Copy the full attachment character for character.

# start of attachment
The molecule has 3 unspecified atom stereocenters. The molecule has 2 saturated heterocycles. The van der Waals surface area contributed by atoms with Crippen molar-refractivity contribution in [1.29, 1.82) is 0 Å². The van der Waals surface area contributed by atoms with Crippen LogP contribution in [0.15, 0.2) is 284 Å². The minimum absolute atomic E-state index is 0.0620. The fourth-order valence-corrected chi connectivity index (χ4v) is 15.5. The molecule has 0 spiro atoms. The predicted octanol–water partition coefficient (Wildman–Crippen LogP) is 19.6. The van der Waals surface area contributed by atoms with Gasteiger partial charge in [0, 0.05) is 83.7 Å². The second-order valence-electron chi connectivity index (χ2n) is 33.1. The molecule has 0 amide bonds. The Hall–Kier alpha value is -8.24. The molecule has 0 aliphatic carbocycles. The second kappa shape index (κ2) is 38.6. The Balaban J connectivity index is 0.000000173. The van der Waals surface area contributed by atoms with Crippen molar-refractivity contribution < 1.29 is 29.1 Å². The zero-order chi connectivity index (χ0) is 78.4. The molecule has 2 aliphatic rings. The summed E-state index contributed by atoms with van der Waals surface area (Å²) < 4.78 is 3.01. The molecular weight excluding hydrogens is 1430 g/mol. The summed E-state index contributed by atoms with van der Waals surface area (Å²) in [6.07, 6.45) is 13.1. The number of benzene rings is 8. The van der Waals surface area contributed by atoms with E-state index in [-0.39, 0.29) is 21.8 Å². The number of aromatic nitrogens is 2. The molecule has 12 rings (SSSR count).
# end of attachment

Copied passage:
The molecule has 3 unspecified atom stereocenters. The molecule has 2 saturated heterocycles. The van der Waals surface area contributed by atoms with Crippen molar-refractivity contribution in [1.29, 1.82) is 0 Å². The van der Waals surface area contributed by atoms with Crippen LogP contribution in [0.15, 0.2) is 284 Å². The minimum absolute atomic E-state index is 0.0620. The fourth-order valence-corrected chi connectivity index (χ4v) is 15.5. The molecule has 0 spiro atoms. The predicted octanol–water partition coefficient (Wildman–Crippen LogP) is 19.6. The van der Waals surface area contributed by atoms with Gasteiger partial charge in [0, 0.05) is 83.7 Å². The second-order valence-electron chi connectivity index (χ2n) is 33.1. The molecule has 0 amide bonds. The Hall–Kier alpha value is -8.24. The molecule has 0 aliphatic carbocycles. The second kappa shape index (κ2) is 38.6. The Balaban J connectivity index is 0.000000173. The van der Waals surface area contributed by atoms with Crippen molar-refractivity contribution < 1.29 is 29.1 Å². The zero-order chi connectivity index (χ0) is 78.4. The molecule has 2 aliphatic rings. The summed E-state index contributed by atoms with van der Waals surface area (Å²) < 4.78 is 3.01. The molecular weight excluding hydrogens is 1430 g/mol. The summed E-state index contributed by atoms with van der Waals surface area (Å²) in [6.07, 6.45) is 13.1. The number of benzene rings is 8. The van der Waals surface area contributed by atoms with E-state index in [-0.39, 0.29) is 21.8 Å². The number of aromatic nitrogens is 2. The molecule has 12 rings (SSSR count).